The intervention comes as the Morrison government faces further international pressure to do more on climate, with the UN hosting a climate summit in New York next month, followed by the annual COP (Conference of the Parties) meeting for the United Nations Framework Convention on Climate Change, which oversees global emissions targets.

The UN secretary general, António Guterres, has asked world leaders to demonstrate at the September summit that they have plans for achieving zero emissions by 2050.

Next year, the annual COP will be held in London, where Australia can be expected to face further pressure from Britain and other signatories to bolster its climate targets.

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BlueScope Steel $700M US expansion - "Energy prices one third of what we pay in Australia".

Amazing that Labor-affiliated unions and their ACTU are advocating for even higher energy prices and a so-called carbon tax.

“We continue to be attracted to the U.S. as a place to build our business,” BlueScope Chief Executive Mark Vassella said.

Energy costs in the U.S. are roughly a third of what BlueScope pays in Australia, he said.

It's scandalous that a country so rich in coal is exporting jobs to the US.

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SYDNEY—An Australian steelmaker said it will spend roughly US$700 million to expand its U.S. business, joining American rivals that have outlined plans to add capacity domestically in the wake of President Trump’s import tariffs.

BlueScope Steel Ltd. BSL +6.08% said annual steelmaking capacity at its North Star facility in Delta, Ohio, would increase by 40%, or 850,000 metric tons, once the expansion is completed.

The North Star plant sells nearly all its steel to customers in the U.S. Midwest, in particular automotive and construction companies.

U.S. steel prices have fallen about a third since approaching a decade-high last summer, but BlueScope and other steelmakers are looking beyond the current weakness in commodity markets. Slowing global growth is deepening confidence among steel executives that the U.S. and other countries will resort to infrastructure spending to give their economies a boost.

Steel Dynamics Inc. plans to build a mill in the southwestern U.S. capable of producing 3 million short tons of flat-rolled sheet steel annually, which would make it one of the largest mills to open in the U.S. in decades. United States Steel Corp. is in the middle of US$1.5 billion program to repair and upgrade its facilities.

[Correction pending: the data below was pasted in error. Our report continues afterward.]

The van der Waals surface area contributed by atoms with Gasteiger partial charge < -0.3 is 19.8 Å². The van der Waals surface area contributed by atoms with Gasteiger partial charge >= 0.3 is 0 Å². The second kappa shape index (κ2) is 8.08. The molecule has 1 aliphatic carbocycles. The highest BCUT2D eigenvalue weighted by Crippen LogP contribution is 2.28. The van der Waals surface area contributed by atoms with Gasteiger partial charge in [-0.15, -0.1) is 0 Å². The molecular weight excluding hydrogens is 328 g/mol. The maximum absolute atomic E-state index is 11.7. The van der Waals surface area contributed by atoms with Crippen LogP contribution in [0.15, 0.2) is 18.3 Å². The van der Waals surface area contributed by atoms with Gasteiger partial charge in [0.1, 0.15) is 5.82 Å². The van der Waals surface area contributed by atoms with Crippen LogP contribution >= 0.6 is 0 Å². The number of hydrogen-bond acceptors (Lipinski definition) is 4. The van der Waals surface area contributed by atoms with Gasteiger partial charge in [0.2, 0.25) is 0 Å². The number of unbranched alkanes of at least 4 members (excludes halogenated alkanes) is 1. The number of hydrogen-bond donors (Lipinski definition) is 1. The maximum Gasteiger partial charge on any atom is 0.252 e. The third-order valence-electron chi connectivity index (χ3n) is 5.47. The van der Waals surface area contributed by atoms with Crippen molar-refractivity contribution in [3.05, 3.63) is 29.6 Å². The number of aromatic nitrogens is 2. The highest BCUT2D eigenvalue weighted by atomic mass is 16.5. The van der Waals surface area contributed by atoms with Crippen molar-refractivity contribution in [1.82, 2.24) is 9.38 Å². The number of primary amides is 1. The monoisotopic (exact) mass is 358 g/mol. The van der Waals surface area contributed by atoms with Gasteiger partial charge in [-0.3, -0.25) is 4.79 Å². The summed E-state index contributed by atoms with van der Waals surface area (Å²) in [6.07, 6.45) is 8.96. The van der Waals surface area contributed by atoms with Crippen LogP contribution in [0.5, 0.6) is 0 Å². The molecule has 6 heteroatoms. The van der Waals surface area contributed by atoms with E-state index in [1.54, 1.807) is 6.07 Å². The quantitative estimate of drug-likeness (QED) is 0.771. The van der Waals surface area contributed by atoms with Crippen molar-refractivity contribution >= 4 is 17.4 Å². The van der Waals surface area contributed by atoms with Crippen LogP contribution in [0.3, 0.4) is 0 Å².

New low-cost capacity is being brought online at the expense of older steel mills. U.S. Steel, among the highest-cost producers of steel in the country, recently idled two blast furnaces in response to the sudden downswing in steel prices.

“We continue to be attracted to the U.S. as a place to build our business,” BlueScope Chief Executive Mark Vassella said.

Energy costs in the U.S. are roughly a third of what BlueScope pays in Australia, he said, and recent price increases introduced by U.S. mills appear to be sticking.

Since hitting a year-and-a-half low near US$500 a short ton on July 2, the price of hot-rolled coiled sheet steel in the U.S. has rebounded to approximately US$600 a short ton, according to S&P Global Platts’s price assessment.

Mr. Vassella said continued oversupply and the uncertainty caused by tit-for-tat tariffs continue to bedevil the steel industry. Also, prices for raw materials have been volatile.

“It’s part of the dilemma we have,” he said, referring to prices for steel, iron ore and coal. “The numbers are swinging wildly.”

For BlueScope, whose operations span from Australia and New Zealand to China, expanding in the U.S. was part of a strategy hatched in 2007 to reduce its reliance on its home market for profits. Since then, the steelmaker has continued to predict strong steel demand in the U.S., driven by construction and autos.

The company says its North Star business ranks fifth by volume in the production of hot-rolled coil in North America.

BlueScope’s growth in the U.S. included the 2007 purchase of IMSA Steel Corp. from Ternium SA for US$730 million and gaining of full ownership in North Star for US$720 million in 2015. It also exports more than US$200 million of metal to the U.S. each year from its Port Kembla steelworks south of Sydney.

BlueScope expects to finish construction work at the Delta plant in Ohio at the end of 2022, and then take roughly 18 months to ramp up to full production. There is the potential to increase capacity by another 500,000 metric tons later, but Mr. Vassella said that wasn’t a priority right now.

On Monday, BlueScope reported a 35% fall in annual profit reflecting one-time gains a year earlier. Stripping out one-time items, earnings rose 17% because of higher steel prices in the 12 months through June.

Court of criminal appeal gives axe-attack transsexual another 5 years behind bars

The NSW Court of Criminal Appeal has today allowed the Crown's appeal against the manifestly inadequate sentence handed to Evie Amati over a vicious, murderous axe attack on 3 innocent people.

Amati's head sentence has been increased from nine to fourteen years.

The non-parole period is up from four-and-a-half years to eight years.

Judgement in full below.

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Crown v Amati by Michael Smith on Scribd